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EVALUATION OF DECISION-TO-DELIVERY IN A DISTRICT GENERAL HOSPITAL - RAISING STANDARDS TO IMPROVE CARE AND SERVICE
ESRA Academy. Shukla B. Sep 8, 2016; 138430
Topic: REGIONAL ANAESTHESIA (RA) IN SPECIFIC SUBPOPULATIONS
Dr. Bhavin Shukla
Dr. Bhavin Shukla

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Abstract
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Background and Aims:

Decision to Delivery Intervals (DDI) provide  measurable auditable standard of performance in obstetrics. Increasing numbers of deliveries in the UK (700,00/year and rising) leads to an increasing risk of complications and implications. Units should strive to design guidelines that result in the shortest safely achievable DDI.  NICE recommend DDI for Cat 1 <30mins and Cat 2 <75mins whilst the RCOA and AAGBI suggest >90% of deliveries are achieved within these times

Our aim is to evaluate current practice against recommended DDI to improve service provision and patient safety.

Methods:

Data collection was prospectively done using a proforma for cat 1+2 sections, looking at general details (urgency, time intervals) and specifics (anaesthetic technique, drug, doses, delays).  A survey was conducted to evaluate understanding of DDI and guidelines.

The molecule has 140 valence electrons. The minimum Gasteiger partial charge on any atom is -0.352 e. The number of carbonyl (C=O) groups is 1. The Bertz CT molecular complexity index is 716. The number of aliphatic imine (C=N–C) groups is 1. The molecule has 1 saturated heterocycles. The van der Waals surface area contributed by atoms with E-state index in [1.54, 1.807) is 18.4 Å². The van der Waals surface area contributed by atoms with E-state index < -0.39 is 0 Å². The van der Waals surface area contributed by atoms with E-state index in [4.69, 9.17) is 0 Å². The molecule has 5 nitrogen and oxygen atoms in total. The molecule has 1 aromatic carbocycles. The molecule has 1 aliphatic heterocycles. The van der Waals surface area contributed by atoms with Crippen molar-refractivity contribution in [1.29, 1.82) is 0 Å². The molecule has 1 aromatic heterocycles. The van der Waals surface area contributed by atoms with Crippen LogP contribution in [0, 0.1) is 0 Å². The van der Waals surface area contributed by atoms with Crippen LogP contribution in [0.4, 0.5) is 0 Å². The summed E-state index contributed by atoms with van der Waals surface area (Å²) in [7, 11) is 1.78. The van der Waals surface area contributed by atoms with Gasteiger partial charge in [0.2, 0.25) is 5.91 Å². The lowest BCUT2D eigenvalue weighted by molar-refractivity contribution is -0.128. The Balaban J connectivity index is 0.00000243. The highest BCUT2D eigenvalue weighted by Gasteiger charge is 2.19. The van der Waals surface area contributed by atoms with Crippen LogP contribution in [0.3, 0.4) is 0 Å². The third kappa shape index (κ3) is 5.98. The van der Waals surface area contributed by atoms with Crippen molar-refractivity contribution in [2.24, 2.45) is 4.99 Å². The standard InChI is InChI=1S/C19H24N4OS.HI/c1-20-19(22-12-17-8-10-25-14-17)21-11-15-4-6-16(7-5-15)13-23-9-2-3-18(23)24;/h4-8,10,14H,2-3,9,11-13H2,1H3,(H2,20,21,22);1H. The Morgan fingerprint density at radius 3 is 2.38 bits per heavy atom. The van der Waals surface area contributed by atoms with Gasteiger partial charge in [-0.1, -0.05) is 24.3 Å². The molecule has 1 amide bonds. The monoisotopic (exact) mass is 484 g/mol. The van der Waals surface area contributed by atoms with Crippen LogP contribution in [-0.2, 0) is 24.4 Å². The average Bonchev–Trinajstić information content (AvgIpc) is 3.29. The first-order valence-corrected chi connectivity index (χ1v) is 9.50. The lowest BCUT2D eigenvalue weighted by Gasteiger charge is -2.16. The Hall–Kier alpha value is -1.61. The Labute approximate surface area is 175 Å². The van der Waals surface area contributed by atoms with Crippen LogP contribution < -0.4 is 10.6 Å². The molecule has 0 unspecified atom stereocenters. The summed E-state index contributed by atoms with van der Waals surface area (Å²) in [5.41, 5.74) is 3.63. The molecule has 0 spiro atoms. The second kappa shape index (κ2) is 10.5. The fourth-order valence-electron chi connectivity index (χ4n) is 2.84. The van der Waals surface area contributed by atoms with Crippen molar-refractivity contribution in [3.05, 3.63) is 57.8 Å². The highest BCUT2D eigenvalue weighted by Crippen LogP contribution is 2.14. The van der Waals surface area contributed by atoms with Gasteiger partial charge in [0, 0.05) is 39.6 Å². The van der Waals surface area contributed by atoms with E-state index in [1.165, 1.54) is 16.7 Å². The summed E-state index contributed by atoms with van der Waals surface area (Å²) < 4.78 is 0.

Results:

60 deliveries were recorded (21 cat1, 39 cat2) with 76% <30mins (cat 1) and 79%<75mins(cat 2). Average DDI was 23 mins(cat1) and 64mins (cat2) with various factors contributing to delays. Regional anaesthesia was successful in most (>75%cat 1, 98% cat 2) with variations of anaesthetic times and drugs for the various modalities.

The survey revealed appropriate indications for cat 1+2 sections and variation in timing for DDI (60-120mins for cat 2). 75% were aware of guidelines whilst 33% thought these were adhered to.

Conclusions:

The data shows increased transfer times, reduced anaesthetic times and similar DDI to previous years with non-adherence to guidelines.

 Recommendations include education/training (drills/guidelines), debrief and a new protocol to enable a multidisciplinary team approach to audit and reaudit, monitoring quality improvement and service evaluation. 

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